Standing atop the bluffs overlooking the Mississippi River, it’s easy to see why American Indians chose to make this breathtaking place their home. With the river’s abundance at their feet, wildlife all around, rich soil for crops, views for miles, and eagles soaring overhead, it’s difficult to imagine a more perfect location. Fortunately for us, pet friendly Effigy Mounds National Monument is now a wonderful place for people and their pets to explore together!
Pet Friendly Effigy Mounds National Monument
Located along the Great River Road, in the northeastern corner of Iowa, pet friendly Effigy Mounds offers visitors a chance to step back in time. Covering 2,500 acres along the western bank of the Mississippi River, the Yellow River splits the park into the northern and southern units. Both sections have miles of trails to explore and a variety of mounds to view.
An Enduring Legacy
Imagining what life was like for the effigy builders is both inspiring and daunting. Evidence shows that they were hunter-gatherers, collecting wild rice, acorns, fruits, and berries from their summer camps high on the rock escarpments, and hunting deer and elk in the nearby river valleys where they spent their winters. It may sound like a difficult existence, but the people thrived. So much so that, around 2,500 years ago, they began building mounds.
Native Americans built earthen mounds at different times and for different reasons across the Americas, but most are concentrated in the Mississippi and Ohio river valleys. The ancient people who lived here in Iowa built conical mounds, round domes of earth 2 to 8 feet high and 10 to 20 feet across, to bury their dead.
Let that sink in for a minute … using stone and bone tools, carrying dirt in woven baskets, they took time from tasks that helped ensure their survival to build mounds for their dead. That speaks volumes about the importance of these formations in their culture.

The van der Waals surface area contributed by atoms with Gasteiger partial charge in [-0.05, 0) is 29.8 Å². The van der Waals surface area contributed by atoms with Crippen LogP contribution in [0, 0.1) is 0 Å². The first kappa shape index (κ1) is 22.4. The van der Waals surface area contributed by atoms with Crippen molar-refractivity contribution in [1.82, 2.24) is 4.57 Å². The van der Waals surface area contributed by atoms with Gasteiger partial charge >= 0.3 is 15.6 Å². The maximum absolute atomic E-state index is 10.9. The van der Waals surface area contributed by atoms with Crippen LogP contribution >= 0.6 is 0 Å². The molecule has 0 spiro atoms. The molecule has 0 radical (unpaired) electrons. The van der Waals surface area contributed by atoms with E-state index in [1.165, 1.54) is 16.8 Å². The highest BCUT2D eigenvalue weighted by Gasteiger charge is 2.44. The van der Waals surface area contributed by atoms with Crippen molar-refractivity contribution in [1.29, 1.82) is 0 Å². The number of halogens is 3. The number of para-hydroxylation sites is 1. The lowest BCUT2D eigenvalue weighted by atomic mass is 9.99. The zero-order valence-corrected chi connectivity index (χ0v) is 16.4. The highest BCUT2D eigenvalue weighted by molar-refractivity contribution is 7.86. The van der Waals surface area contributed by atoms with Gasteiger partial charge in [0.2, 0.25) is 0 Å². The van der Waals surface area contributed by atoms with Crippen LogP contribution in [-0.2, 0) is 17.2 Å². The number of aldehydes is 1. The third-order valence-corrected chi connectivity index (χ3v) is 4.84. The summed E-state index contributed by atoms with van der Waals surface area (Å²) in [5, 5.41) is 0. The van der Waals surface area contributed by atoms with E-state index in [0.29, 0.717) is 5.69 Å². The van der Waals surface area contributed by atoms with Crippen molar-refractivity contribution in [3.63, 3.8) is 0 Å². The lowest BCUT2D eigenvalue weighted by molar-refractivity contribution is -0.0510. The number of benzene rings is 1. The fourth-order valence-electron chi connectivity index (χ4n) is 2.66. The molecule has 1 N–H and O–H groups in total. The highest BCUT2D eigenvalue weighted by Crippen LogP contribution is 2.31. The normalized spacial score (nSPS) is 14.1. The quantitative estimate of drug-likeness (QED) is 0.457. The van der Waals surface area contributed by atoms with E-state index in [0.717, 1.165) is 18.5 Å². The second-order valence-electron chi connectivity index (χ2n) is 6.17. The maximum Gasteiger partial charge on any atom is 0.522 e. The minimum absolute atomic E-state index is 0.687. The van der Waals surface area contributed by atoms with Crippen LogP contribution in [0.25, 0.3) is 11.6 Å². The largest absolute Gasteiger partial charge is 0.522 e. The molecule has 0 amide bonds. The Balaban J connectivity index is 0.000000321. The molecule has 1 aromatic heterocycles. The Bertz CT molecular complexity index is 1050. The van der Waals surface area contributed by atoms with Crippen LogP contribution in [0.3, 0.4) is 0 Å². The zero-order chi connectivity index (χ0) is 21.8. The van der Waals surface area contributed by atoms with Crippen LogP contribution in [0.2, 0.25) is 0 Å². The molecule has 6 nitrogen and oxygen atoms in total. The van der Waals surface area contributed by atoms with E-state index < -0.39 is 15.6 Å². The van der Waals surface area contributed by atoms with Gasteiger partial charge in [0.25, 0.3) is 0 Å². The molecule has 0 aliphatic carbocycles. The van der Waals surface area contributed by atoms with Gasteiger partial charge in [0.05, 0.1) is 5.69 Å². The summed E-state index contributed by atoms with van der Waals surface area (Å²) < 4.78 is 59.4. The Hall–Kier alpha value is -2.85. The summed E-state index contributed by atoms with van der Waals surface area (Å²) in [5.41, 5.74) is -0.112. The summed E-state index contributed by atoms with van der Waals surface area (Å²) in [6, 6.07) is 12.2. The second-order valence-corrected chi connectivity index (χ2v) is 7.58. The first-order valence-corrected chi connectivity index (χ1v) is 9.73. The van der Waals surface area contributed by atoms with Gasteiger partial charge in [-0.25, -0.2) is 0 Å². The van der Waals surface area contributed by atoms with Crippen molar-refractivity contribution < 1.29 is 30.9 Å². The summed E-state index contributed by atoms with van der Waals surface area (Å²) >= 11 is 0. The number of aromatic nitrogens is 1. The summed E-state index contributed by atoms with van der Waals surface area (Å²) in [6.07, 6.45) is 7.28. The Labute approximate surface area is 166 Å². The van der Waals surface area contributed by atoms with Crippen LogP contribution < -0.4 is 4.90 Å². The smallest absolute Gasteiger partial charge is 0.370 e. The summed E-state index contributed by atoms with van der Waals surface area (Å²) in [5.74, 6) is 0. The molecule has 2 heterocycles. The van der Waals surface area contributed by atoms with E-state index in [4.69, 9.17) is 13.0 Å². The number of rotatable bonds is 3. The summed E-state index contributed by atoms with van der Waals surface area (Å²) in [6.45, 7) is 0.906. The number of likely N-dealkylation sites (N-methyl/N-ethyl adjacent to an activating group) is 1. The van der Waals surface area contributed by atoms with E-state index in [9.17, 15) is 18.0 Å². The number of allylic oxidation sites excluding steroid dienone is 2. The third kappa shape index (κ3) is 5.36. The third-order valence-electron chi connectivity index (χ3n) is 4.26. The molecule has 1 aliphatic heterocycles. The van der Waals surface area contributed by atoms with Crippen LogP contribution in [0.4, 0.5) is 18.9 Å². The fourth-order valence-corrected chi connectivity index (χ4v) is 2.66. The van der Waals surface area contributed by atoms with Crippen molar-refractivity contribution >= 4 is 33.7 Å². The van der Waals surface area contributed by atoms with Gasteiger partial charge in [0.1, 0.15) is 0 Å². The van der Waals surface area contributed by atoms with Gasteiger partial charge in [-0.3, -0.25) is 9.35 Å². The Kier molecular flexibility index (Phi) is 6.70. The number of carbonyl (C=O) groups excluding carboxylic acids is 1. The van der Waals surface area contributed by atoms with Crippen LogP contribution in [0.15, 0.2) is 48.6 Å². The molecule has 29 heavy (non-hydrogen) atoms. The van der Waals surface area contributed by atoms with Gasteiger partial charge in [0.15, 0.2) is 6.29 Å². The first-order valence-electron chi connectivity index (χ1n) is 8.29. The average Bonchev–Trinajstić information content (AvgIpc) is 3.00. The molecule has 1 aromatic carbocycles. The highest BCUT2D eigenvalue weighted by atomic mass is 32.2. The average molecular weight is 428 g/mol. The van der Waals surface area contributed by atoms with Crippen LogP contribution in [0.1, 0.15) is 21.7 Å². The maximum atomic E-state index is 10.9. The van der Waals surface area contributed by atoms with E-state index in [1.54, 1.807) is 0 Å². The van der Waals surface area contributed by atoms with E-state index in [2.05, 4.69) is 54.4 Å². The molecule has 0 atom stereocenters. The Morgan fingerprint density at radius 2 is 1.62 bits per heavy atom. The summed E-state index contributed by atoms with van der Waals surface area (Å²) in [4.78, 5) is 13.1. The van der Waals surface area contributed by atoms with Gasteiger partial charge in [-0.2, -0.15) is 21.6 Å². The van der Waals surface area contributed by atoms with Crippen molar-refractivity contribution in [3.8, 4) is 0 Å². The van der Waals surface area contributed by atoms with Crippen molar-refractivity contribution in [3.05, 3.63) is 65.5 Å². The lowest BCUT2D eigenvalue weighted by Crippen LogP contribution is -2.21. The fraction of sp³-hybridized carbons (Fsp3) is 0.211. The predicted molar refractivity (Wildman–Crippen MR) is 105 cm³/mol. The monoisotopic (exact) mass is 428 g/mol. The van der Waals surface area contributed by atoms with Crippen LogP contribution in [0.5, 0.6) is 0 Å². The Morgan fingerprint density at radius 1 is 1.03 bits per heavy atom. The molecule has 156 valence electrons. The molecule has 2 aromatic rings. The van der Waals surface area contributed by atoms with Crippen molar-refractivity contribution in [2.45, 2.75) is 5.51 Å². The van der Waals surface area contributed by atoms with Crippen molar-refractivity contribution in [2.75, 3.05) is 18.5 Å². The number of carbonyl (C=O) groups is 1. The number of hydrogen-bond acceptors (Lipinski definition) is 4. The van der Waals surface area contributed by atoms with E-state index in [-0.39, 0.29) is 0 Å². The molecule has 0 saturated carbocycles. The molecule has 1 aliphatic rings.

Evolution Of The Mounds Into Effigies
Around 1,400 years ago, the people in this area began building more elaborate mounds. Long, narrow “linear” mounds, “compound” mounds, which combine conical and linear mounds, and “effigy” mounds, which resemble animals. These new types of mounds are much more rare – existing only in this corner of the upper Midwest.
The mound building continued for about 550 years, and then archeological believe that a major cultural transition occurred. The people began living in larger, permanent villages, and spent more time on agriculture. That way of life continued for another 500 years or so, and then in the late 1600s European explorers reached this area.
Fur trade among the Native Americans, French, British, flourished into the mid-1800s. And in the 1840s, American settlers began arriving, logging, plowing, and turning the land into farmland. They destroyed thousands of mounds in the process. Within a hundred years, fewer than 1,000 remained.
Visiting Effigy Mounds
Effigy Mounds National Monument was founded as part of the preservation effort, protecting 206 prehistoric mounds, 31 of which are in the shape of animals. There is a deep sense of peacefulness and timelessness here — not surprising since this sacred land has been blessed by generations of Native Americans.
The park also offers ranger-led tours, primarily during the summer months. Well-behaved pets that won’t disrupt the presentation are welcome to join you. Thankfully the ranger didn’t take Ty’s snoring as a commentary on the discussion and we were able to tag along. We learned a lot, and if you have the opportunity to take part, we highly recommend it!
Pets at Effigy Mounds National Monument
Leashed pets can enjoy the park grounds and trails with you, as long as they are cleaned up after. Please be respectful of the mounds – neither you nor your pets should walk on them.
Pet Rules at Effigy Mounds National Monument
- Leashes are required
- Pet waste must be picked up and disposed of properly
- Pets cannot go inside park buildings, including the visitor center
The trails are covered with wood chips and easy to navigate, even with Ty’s stroller. We hiked north from the Visitor Center, huffing it up a short but steep climb to the top of the bluff. Once on top, the elevation changes were minor, the trail was shady, and the views were well worth the effort!
Following the trail north about a mile brought us to Great Bear Mound. This is the largest remaining effigy in Iowa at 137 feet long and 70 feet wide.
Our only regret is that we weren’t able to explore the entire park! But that would be difficult to accomplish in a single day. And now we can look forward to visiting again.
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